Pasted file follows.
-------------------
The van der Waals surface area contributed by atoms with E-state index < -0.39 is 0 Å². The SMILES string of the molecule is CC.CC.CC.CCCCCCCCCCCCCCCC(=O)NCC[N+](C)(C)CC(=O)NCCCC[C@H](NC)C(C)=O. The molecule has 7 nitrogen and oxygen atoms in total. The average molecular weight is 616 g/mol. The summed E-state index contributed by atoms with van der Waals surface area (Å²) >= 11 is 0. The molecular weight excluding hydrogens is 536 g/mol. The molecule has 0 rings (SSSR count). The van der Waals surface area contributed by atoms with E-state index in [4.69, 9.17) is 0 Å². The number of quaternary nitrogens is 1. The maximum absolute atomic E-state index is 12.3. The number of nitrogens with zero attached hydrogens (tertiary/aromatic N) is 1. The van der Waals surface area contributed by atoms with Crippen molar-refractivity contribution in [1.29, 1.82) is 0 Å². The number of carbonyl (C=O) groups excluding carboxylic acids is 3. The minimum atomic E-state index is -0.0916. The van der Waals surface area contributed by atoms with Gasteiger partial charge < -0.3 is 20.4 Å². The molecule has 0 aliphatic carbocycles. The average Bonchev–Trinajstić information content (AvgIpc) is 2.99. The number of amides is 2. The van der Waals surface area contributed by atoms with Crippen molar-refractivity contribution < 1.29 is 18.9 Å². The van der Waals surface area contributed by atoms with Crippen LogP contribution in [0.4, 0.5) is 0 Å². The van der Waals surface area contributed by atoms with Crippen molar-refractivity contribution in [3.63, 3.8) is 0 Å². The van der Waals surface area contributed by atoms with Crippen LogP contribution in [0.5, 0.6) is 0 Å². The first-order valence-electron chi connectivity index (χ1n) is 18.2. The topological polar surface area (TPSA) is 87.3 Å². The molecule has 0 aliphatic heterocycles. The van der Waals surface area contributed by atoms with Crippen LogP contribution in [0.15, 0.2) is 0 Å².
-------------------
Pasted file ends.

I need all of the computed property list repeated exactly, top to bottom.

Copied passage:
The van der Waals surface area contributed by atoms with E-state index < -0.39 is 0 Å². The SMILES string of the molecule is CC.CC.CC.CCCCCCCCCCCCCCCC(=O)NCC[N+](C)(C)CC(=O)NCCCC[C@H](NC)C(C)=O. The molecule has 7 nitrogen and oxygen atoms in total. The average molecular weight is 616 g/mol. The summed E-state index contributed by atoms with van der Waals surface area (Å²) >= 11 is 0. The molecular weight excluding hydrogens is 536 g/mol. The molecule has 0 rings (SSSR count). The van der Waals surface area contributed by atoms with E-state index in [4.69, 9.17) is 0 Å². The number of quaternary nitrogens is 1. The maximum absolute atomic E-state index is 12.3. The number of nitrogens with zero attached hydrogens (tertiary/aromatic N) is 1. The van der Waals surface area contributed by atoms with Crippen molar-refractivity contribution in [1.29, 1.82) is 0 Å². The number of carbonyl (C=O) groups excluding carboxylic acids is 3. The minimum atomic E-state index is -0.0916. The van der Waals surface area contributed by atoms with Gasteiger partial charge < -0.3 is 20.4 Å². The molecule has 0 aliphatic carbocycles. The average Bonchev–Trinajstić information content (AvgIpc) is 2.99. The number of amides is 2. The van der Waals surface area contributed by atoms with Crippen molar-refractivity contribution < 1.29 is 18.9 Å². The van der Waals surface area contributed by atoms with Crippen LogP contribution in [0.4, 0.5) is 0 Å². The van der Waals surface area contributed by atoms with Crippen molar-refractivity contribution in [3.63, 3.8) is 0 Å². The van der Waals surface area contributed by atoms with Crippen LogP contribution in [0.5, 0.6) is 0 Å². The first-order valence-electron chi connectivity index (χ1n) is 18.2. The topological polar surface area (TPSA) is 87.3 Å². The molecule has 0 aliphatic heterocycles. The van der Waals surface area contributed by atoms with Crippen LogP contribution in [0.15, 0.2) is 0 Å².